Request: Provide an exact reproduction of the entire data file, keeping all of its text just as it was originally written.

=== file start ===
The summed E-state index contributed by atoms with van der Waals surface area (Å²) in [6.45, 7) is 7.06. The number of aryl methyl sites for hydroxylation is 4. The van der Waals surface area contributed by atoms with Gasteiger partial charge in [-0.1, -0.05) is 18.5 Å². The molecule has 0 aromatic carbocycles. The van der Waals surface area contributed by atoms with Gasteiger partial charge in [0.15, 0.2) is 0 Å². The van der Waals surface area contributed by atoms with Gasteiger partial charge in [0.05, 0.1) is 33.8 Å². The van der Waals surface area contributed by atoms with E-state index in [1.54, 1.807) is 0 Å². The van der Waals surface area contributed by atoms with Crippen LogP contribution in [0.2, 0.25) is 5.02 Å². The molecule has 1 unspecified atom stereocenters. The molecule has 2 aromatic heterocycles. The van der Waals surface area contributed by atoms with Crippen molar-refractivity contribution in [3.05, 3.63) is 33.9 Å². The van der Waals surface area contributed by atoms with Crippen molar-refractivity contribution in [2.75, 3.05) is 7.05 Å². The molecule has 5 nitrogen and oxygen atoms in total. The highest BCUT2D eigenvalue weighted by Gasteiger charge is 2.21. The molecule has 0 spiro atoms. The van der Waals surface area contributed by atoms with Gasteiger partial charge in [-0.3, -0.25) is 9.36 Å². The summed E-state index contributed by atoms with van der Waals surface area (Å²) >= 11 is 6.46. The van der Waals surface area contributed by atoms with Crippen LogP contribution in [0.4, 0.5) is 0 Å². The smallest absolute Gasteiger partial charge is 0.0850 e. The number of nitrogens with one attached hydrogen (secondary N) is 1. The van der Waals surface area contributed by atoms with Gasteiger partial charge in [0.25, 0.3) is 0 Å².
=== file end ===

The summed E-state index contributed by atoms with van der Waals surface area (Å²) in [6.45, 7) is 7.06. The number of aryl methyl sites for hydroxylation is 4. The van der Waals surface area contributed by atoms with Gasteiger partial charge in [-0.1, -0.05) is 18.5 Å². The molecule has 0 aromatic carbocycles. The van der Waals surface area contributed by atoms with Gasteiger partial charge in [0.15, 0.2) is 0 Å². The van der Waals surface area contributed by atoms with Gasteiger partial charge in [0.05, 0.1) is 33.8 Å². The van der Waals surface area contributed by atoms with E-state index in [1.54, 1.807) is 0 Å². The van der Waals surface area contributed by atoms with Crippen LogP contribution in [0.2, 0.25) is 5.02 Å². The molecule has 1 unspecified atom stereocenters. The molecule has 2 aromatic heterocycles. The van der Waals surface area contributed by atoms with Crippen molar-refractivity contribution in [3.05, 3.63) is 33.9 Å². The van der Waals surface area contributed by atoms with Crippen molar-refractivity contribution in [2.75, 3.05) is 7.05 Å². The molecule has 5 nitrogen and oxygen atoms in total. The highest BCUT2D eigenvalue weighted by Gasteiger charge is 2.21. The molecule has 0 spiro atoms. The van der Waals surface area contributed by atoms with Gasteiger partial charge in [-0.3, -0.25) is 9.36 Å². The summed E-state index contributed by atoms with van der Waals surface area (Å²) >= 11 is 6.46. The van der Waals surface area contributed by atoms with Crippen LogP contribution in [0.4, 0.5) is 0 Å². The smallest absolute Gasteiger partial charge is 0.0850 e. The number of nitrogens with one attached hydrogen (secondary N) is 1. The van der Waals surface area contributed by atoms with Gasteiger partial charge in [0.25, 0.3) is 0 Å².